More passengers, more airlines, and more money. That’s what Macon city council members say they need, to turn the Middle Georgia Regional Airport around.
On Tuesday, a company called TBI Airport Management, Incorporated told council members it can do all those things, but its services won’t come cheap.
The offer on the table is a ten-year contract between the city of Macon and TBI. The company would manage the Middle Georgia Regional Airport and the Herbert Smart Airport for $135,000 a year, for the next ten years.
Doug and I look at each other. And laugh.
Won’t come cheap? Too much money? $135,000 isn’t even one executive salary!
And that’s for two airports! Someone please tell these people that you get what you pay for.
10 DAYS LATER - it looks like they have a long history of skimping:
Macon Mayor Jack Ellis said today that the city has asked the Federal Aviation Administration to waive a $99,000 fine for violations at the Middle Georgia Regional Airport, or to at least reduce the figure to a more reasonable amount.
In a December letter to city officials, the FAA outlined 23 violations of federal regulations at the airport that occurred between mid-2004 and late 2006. Most of those violations were uncovered in late 2005 and led to the replacement of airport management.
The problems have since been fixed, Ellis said at a City Hall news conference. But the FAA did not get around to formally notifying the city of fines until the letter arrived in December. After a few months of telephone and e-mail negotiations, he said city officials made a recent trip to Atlanta to meet with FAA officials in person and plead Macon’s case.
When parents go to prison
A letter in Salon from a woman whose father-in-law faces serious criminal charges. She asks, What do I tell my 5-year-old daughter?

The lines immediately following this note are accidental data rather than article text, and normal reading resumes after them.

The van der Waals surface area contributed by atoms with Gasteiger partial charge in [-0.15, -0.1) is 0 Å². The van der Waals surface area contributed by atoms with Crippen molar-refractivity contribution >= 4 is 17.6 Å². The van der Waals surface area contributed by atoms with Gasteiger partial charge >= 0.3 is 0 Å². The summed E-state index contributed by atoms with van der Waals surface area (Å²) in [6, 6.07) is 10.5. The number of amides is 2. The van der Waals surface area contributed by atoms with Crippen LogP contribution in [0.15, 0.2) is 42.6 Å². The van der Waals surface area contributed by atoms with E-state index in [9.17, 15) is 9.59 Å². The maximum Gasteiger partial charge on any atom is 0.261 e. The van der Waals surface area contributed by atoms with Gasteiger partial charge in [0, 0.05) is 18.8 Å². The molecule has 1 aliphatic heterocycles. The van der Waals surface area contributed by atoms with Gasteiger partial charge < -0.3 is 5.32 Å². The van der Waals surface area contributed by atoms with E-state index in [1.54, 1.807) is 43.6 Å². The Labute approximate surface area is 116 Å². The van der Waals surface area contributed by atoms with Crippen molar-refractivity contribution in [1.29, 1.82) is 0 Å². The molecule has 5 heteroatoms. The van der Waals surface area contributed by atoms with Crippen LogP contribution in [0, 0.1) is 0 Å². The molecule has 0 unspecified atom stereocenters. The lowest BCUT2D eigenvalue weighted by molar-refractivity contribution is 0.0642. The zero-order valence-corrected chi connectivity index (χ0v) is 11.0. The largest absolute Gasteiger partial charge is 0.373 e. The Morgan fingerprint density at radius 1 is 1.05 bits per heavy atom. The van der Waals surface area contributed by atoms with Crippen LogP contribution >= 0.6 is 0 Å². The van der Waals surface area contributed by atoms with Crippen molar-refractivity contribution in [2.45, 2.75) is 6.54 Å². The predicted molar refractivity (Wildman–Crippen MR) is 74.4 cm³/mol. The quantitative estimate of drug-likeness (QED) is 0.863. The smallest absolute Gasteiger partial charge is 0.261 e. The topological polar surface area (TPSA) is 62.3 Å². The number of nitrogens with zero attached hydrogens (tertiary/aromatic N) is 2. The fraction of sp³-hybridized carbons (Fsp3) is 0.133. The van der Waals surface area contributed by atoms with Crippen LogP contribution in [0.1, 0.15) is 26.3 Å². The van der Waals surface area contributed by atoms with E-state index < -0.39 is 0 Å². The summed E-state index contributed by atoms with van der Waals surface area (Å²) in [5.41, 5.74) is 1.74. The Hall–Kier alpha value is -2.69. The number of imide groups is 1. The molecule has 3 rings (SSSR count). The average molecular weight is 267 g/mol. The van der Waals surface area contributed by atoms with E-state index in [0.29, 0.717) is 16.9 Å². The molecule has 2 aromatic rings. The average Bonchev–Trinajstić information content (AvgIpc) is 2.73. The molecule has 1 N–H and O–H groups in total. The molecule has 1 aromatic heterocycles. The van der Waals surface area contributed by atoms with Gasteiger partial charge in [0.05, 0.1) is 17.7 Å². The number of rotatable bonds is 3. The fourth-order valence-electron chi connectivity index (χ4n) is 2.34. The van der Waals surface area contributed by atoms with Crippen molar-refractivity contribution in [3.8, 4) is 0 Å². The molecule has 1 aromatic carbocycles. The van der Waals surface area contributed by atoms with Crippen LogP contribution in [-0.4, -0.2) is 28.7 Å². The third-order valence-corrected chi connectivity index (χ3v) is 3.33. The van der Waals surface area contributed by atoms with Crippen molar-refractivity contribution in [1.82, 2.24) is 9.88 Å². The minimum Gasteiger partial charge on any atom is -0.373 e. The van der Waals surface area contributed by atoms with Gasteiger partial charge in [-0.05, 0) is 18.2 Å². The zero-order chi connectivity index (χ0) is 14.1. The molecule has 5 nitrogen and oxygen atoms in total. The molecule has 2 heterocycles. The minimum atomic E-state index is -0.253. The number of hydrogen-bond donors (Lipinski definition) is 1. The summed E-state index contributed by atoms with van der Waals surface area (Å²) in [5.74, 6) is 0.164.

March 28, 2007 | Dear Cary,
My upstanding, sweet husband just found out that my father-in-law is probably off to prison because a previously molested teen zeroed in on him, and he made some horrible decisions thereafter. Our daughter is 5, and knows this man as a doting grandpa she sees monthly (always in our presence, by the way) who has never harmed her.
Pending trial, he can’t have any contact with kids, and his future looks bleak. What the heck do I say to my 5-year-old? I don’t believe in huge, dark family secrets, but what version of the truth is appropriate to explain she probably will not see her grandpa again or even receive cards?
A Mom Recently Moved to Surreality
Dear Mom Moved to Surreality,
Your child, at the age of 5, is not capable of understanding sexual abuse in an adult way. As she matures, her capacity for understanding the facts will increase. But so will her ability to express preferences about how much she wants to hear. It is likely that even when she is intellectually capable of grasping the facts, she will wish to be spared some of the details. Those details do not have to become dark family secrets, however. Their nondisclosure can be a matter of privacy and choice.
One thing is clear: A significant emotional trauma has occurred in your family. It won’t just go away. But you can deal with it.
I can’t tell you exactly what to say to her. I can urge you to learn how others have dealt with similar situations and decide on an approach that is best for you. To that end I have included some links at the end of this piece that may help you begin this process..
Here’s the list of links: